immediately once we repaired and sealed the roof. “I didn’t realize how much I was worrying about the roof.  But now that it’s repaired, I can enjoy actually living in my home—I can rest and be more productive.  I’m less restless now, and I realized that I’m sleeping better.”  And he’ll finally have space to welcome people into his home again, like his neighbors on the block and his two grown children, who travel back to Philadelphia to visit him.  “They hardly came over before, and they always had to find someplace else to spend the night,” he says.  “Living in one room, it was just too cramped.  Now I finally feel comfortable having them come over and stay.”

Our work will make Ken’s house more comfortable and longer-lasting, allowing him to stay safe and secure at home for many years to come.  And Ken says his house is more than that—it’s an affirmation of his role as a teacher, supporter, and advocate for the neighborhood. “I used to be the Director of the Boys’ Club of Germantown, which is just down the street,” he says. “The boys that I worked with—every time they walked to the club they’d pass my house.  Now a lot of those boys are adults, but they’re still living in the neighborhood.  After all these years, the house isn’t falling down.  To me, the appearance of my repaired house is a visual sense of stability for the community.”

Home repair volunteer at Habitat Philadelphia

Before and after: the house looks great! Habitat volunteers and staff join Ken in front of his house, with its new coat of paint and new windows.

By the final day of Boots For Building, Ken’s house looked completely different.  Newly-replaced windowpanes and a bright new coat of exterior paint made the home glow in the afternoon sun.  Inside, volunteers had helped to literally double the amount of livable space, with new drywall and fresh paint catching the bright sunlight that streamed through the upstairs bedroom windows.  Neighbors honked and waved from passing cars or took photos as they walked past, telling Ken how amazing his home looked.  Before they left, our crew of veteran volunteers presented Ken with a hardhat signed by everyone who had worked on his home.  It was a symbol of the connection they had—both as military veterans and as members of the community invested in each other’s well-being.  Each veteran there understood what it meant to give freely of themselves in service to others, and knew the truth in the statement they had all heard many times before:  “We leave no one behind.”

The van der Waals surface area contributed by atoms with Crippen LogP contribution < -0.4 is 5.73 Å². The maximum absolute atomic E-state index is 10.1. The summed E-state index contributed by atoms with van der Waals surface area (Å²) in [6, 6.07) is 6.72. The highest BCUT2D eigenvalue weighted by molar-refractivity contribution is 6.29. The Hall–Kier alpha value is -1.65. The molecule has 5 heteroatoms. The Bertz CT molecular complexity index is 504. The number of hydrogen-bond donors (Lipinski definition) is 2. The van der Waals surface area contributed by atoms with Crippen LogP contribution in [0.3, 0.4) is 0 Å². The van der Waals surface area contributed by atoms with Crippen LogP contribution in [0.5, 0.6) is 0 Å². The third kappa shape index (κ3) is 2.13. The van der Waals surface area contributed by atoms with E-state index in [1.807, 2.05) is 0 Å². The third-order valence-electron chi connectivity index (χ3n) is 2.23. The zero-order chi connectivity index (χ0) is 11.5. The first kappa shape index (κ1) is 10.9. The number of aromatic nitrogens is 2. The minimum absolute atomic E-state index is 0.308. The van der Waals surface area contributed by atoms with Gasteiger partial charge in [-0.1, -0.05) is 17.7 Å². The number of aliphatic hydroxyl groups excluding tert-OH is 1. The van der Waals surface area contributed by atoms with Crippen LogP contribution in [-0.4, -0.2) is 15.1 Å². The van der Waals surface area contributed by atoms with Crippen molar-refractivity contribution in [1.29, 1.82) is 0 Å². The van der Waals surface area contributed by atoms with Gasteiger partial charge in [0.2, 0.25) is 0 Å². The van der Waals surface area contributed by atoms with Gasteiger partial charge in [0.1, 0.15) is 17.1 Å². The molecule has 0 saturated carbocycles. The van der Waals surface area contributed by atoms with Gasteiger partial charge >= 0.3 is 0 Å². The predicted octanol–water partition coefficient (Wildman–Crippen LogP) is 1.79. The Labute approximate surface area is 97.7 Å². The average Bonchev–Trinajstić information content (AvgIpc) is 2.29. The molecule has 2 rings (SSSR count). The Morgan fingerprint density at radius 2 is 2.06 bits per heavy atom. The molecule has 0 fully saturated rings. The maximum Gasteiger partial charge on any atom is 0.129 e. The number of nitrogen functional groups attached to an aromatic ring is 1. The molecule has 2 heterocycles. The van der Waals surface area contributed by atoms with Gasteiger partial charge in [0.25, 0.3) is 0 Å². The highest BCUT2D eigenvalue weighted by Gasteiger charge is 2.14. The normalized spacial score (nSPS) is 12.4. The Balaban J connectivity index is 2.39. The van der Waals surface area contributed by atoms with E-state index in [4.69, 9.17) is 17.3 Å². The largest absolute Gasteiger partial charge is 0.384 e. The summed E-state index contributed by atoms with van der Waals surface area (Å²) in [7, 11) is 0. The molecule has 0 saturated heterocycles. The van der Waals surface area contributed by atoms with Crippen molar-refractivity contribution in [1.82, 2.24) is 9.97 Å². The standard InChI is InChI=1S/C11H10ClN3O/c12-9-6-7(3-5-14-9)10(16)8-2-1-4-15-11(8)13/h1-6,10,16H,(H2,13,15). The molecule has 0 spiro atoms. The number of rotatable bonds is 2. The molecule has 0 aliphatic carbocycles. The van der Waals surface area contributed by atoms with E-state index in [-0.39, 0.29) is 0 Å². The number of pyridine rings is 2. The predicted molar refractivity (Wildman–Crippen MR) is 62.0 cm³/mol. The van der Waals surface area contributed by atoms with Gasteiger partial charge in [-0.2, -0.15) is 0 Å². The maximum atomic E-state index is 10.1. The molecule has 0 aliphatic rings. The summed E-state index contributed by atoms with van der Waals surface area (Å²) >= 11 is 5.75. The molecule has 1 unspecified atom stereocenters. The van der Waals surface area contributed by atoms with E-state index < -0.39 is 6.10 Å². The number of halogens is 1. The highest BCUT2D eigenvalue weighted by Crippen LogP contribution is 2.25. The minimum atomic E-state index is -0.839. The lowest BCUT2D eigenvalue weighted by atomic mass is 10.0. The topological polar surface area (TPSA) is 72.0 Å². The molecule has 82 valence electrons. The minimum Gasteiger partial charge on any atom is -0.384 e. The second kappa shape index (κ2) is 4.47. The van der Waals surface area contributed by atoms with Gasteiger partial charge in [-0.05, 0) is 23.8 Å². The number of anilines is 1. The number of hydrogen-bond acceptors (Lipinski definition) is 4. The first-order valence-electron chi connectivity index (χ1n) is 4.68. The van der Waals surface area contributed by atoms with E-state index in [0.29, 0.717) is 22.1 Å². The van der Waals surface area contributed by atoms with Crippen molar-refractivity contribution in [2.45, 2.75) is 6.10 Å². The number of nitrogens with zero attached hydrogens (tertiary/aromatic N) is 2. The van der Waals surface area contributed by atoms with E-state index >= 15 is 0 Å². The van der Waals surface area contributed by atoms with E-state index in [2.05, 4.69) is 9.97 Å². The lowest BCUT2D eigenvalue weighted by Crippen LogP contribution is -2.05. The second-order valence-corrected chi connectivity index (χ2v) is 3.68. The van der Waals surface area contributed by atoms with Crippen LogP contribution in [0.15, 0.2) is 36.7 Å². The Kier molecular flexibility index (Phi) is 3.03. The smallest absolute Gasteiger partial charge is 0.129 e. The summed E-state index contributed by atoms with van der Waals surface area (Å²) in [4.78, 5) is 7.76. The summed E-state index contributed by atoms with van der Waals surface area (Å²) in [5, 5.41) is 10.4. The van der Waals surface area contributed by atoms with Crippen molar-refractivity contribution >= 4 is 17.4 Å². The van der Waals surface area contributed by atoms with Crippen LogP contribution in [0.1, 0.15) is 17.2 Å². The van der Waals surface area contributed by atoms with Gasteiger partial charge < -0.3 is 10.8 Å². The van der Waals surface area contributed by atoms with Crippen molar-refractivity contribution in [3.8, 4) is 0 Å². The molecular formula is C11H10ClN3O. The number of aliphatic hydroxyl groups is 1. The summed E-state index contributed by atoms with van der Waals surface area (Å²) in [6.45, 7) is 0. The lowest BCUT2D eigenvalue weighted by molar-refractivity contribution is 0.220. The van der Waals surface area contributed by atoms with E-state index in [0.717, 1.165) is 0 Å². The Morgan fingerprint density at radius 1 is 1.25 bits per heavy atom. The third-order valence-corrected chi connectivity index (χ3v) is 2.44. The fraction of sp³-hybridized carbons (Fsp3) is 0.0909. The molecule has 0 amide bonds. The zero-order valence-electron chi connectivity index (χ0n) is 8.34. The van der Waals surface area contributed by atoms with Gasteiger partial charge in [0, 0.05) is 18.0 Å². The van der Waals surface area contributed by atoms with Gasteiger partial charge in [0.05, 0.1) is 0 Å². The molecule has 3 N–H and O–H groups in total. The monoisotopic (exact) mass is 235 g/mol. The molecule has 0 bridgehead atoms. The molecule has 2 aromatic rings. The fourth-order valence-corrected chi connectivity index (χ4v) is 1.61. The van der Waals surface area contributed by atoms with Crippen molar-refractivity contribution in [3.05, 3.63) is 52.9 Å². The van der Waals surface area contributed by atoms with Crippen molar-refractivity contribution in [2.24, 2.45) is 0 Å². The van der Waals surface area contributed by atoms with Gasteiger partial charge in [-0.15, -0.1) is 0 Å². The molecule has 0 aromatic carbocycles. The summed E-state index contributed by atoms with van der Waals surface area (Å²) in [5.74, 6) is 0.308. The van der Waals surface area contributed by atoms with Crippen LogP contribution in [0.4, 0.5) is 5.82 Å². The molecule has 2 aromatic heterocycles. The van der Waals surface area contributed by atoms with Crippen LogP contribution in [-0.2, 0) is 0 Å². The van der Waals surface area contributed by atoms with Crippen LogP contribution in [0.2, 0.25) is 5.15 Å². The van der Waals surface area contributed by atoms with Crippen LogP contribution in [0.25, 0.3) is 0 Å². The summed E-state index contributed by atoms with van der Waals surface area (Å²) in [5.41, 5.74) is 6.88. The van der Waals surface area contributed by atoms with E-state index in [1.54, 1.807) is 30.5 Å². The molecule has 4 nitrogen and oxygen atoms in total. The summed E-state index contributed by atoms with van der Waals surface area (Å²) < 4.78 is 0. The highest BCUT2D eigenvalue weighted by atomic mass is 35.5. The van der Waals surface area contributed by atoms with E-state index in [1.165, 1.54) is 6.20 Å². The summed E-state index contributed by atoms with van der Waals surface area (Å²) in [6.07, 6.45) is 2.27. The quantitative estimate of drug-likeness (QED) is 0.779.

Habitat home repair homeowner Ken with hardhat

Ken, a military veteran and homeowner, puts on the hardhat that Boots for Building volunteers signed and presented to him.


About Habitat Philadelphia

Habitat for Humanity Philadelphia is an independently chartered affiliate of Habitat for Humanity International (HFHI), the largest nonprofit homebuilder worldwide. Locally, Habitat Philadelphia is on a mission to transform lives and our city by building and repairing quality homes in partnership with families in need, and uniting all Philadelphians around the cause of affordable housing. Our Vision is a city where all Philadelphians live in safe, affordable homes.
This entry was posted in Habitat Families, Partners, Sustainability, Weatherization/Home Repair and tagged , , , . Bookmark the permalink.

One Response to Boots for Building 2014: “Get Your Boots On and GIVE BACK!”

  1. Pam Walz says:

    Beautiful job! I’m so happy for our neighbor Ken. Thank you for your wonderful work.